How have pandemics exacerbated inequalities, stigmatised certain groups, and prompted social change historically?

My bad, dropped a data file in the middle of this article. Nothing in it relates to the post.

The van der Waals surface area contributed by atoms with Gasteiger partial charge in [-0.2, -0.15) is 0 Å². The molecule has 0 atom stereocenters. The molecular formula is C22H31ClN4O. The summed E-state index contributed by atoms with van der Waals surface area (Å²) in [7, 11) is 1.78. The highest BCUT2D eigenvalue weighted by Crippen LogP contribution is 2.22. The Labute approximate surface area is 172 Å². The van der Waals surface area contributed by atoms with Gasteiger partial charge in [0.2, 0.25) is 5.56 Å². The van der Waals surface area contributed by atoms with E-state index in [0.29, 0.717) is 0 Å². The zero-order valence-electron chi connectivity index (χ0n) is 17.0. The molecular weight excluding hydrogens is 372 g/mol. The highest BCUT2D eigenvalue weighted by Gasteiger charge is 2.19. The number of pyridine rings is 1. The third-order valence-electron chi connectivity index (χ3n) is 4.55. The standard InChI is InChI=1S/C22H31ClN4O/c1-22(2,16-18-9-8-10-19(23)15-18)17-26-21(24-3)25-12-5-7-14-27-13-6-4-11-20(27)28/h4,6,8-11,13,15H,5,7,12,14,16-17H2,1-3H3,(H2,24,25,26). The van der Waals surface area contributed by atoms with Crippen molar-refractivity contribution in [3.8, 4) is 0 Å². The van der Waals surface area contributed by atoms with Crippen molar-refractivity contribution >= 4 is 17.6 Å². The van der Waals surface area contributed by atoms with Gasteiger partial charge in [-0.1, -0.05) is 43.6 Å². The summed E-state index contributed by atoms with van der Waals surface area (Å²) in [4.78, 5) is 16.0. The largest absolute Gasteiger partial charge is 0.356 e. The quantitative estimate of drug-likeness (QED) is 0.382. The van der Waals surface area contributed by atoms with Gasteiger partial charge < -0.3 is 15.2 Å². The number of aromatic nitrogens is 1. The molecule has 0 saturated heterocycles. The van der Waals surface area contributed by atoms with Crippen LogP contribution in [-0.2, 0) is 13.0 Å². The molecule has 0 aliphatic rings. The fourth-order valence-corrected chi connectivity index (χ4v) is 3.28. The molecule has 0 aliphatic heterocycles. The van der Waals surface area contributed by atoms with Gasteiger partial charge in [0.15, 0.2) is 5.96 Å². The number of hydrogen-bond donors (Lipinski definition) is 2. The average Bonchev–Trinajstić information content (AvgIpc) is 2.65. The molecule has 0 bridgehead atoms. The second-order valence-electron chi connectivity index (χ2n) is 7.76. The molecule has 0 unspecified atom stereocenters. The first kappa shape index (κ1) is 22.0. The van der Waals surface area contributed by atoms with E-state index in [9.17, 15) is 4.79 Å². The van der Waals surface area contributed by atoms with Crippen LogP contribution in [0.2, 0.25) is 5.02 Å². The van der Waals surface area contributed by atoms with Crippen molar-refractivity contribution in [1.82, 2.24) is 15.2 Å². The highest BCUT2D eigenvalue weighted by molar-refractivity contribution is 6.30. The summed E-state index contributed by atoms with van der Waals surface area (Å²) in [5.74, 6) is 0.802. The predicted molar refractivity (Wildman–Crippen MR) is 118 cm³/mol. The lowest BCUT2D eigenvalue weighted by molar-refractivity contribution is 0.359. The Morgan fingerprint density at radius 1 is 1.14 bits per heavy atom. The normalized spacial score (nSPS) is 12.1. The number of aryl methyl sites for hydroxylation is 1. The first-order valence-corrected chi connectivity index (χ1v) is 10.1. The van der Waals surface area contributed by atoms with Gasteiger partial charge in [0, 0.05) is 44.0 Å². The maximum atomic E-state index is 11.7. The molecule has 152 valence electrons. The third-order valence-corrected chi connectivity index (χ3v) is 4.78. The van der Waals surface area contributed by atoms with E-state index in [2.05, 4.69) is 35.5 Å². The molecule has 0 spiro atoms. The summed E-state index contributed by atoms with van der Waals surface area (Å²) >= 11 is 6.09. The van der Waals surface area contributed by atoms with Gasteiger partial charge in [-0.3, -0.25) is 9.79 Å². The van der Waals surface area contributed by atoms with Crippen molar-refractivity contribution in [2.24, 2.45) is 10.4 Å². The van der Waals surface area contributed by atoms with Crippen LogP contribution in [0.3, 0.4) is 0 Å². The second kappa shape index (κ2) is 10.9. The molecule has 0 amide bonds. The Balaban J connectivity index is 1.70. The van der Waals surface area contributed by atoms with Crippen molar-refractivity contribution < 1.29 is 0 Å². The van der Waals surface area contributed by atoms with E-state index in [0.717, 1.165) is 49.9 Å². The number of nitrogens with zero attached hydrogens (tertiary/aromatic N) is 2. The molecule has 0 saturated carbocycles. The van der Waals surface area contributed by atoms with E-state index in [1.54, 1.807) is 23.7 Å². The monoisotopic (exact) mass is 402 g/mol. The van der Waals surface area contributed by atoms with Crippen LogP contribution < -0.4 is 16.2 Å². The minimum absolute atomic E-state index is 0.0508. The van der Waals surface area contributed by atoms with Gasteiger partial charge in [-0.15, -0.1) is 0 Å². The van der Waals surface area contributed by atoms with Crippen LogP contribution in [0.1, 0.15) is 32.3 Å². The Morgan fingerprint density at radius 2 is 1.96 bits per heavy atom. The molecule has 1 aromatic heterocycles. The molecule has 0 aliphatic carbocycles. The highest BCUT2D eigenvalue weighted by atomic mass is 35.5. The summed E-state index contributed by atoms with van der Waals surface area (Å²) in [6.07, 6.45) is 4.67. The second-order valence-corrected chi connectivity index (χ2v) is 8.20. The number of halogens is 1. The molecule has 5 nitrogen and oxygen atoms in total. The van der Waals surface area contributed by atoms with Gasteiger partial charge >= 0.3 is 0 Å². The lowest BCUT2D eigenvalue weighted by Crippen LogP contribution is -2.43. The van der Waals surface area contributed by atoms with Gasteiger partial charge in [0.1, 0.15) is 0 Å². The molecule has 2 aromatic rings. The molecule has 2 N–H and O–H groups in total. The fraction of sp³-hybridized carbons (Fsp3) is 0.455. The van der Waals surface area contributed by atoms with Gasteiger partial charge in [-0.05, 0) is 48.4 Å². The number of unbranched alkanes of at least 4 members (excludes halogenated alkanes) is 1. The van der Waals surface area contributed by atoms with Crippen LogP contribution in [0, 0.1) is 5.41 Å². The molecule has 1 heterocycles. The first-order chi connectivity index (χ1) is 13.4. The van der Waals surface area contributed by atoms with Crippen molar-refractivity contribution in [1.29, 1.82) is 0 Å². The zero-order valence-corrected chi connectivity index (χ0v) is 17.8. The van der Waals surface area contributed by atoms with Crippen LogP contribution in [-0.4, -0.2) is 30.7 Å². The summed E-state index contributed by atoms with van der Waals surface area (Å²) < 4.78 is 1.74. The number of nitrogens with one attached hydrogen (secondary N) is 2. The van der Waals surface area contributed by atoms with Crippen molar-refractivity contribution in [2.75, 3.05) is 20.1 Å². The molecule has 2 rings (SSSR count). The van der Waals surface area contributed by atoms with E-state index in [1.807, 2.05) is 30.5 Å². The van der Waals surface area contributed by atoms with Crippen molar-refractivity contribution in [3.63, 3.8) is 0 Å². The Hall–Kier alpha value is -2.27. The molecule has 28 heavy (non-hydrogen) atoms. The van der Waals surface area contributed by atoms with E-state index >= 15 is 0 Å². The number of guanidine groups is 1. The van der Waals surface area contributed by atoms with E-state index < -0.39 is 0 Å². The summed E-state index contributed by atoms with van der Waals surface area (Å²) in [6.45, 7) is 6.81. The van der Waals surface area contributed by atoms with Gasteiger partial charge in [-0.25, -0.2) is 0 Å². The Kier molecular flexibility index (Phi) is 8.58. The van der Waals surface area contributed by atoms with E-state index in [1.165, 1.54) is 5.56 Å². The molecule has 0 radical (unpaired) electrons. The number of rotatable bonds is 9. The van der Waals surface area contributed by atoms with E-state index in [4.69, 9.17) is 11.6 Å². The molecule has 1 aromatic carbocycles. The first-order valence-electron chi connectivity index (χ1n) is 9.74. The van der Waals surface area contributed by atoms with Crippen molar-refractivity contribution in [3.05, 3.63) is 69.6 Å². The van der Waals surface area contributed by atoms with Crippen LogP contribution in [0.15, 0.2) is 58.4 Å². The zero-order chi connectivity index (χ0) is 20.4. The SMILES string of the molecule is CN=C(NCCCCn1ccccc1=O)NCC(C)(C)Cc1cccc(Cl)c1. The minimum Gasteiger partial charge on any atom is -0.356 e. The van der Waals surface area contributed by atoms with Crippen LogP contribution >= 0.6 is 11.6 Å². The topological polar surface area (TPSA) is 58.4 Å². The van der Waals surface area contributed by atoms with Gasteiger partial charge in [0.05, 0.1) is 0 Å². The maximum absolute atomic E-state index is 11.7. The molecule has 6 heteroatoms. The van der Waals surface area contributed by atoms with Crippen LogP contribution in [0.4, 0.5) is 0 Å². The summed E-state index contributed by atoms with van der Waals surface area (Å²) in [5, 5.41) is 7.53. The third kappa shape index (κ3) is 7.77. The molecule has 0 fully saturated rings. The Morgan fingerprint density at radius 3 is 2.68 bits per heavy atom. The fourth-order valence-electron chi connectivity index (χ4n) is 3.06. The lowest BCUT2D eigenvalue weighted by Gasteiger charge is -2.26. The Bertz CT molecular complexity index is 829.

This literature review presents a historical analysis of pandemics. The Black Death, The ‘Spanish Flu’ and COVID-19 are explored to identify patterns of discrimination linked to marginalised minority groups. This dissertation aims to investigate how inequalities experienced by minority groups were exacerbated by the pandemics selected. It hopes to determine the impact on social change as measured by a) shifts in attitudes and behaviour in society, and b) changes in measures imposed by governmental bodies. Chapter One entails a detailed review of The Black Death and the massacres, Anti-Semitism and scapegoating Jewish communities faced at the time. Chapter Two examines racist ideology and segregation policies to understand how these pre-existing inequalities were exacerbated because of The ‘Spanish Flu’. In Chapter Three, COVID-19 is explored to understand how unequal consequences of the pandemic have been experienced by ethnic minorities. Social change is considered throughout these chapters. Learning from history is important in public health. It is hoped that such learning is used to inform policies that might protect populations that are, because of their position in society, more vulnerable during a pandemic. An analysis of the historical literature was chosen in favour of an empirical study as it allowed a comprehensive review of the experiences of minority groups across history and into the present day. A systematic review of the literature was undertaken (using electronic databases). Researching in a comprehensive and systematic manner ensured that literature found was appropriate and as unbiased as possible. Papers were critiqued against inclusion criteria as detailed further within the review. This was to ensure that reliable and credible literature was used. Themes arising from the review were analysed. The review of the literature found that history has repeated itself. COVID-19, like previous pandemics, has exacerbated health inequalities and stigma among ethnic minority group. The review found extensive patterns of stigma and discrimination across all groups analysed. Stigma was found to act as a rationale for racist, discriminatory, and violent behaviour towards marginalised groups. It was also a recurrent finding that, pre-existing inequalities (e.g. racial discrimination and poverty) were exacerbated during the pandemics studied. These issues went on to significantly disadvantage minority groups through higher rates of morbidity and mortality. When analysing social change, the review found little evidence of change in The Black Death or The ‘Spanish Flu’ pandemic. However, there were some indications of societal awakening and increased support of Black Lives Matter groups during COVID-19. Recommendations emerging from the dissertation include the need to address inequalities and stigma, by giving the necessary support and aid to relevant communities. This would significantly benefit both minority groups and society as a whole.
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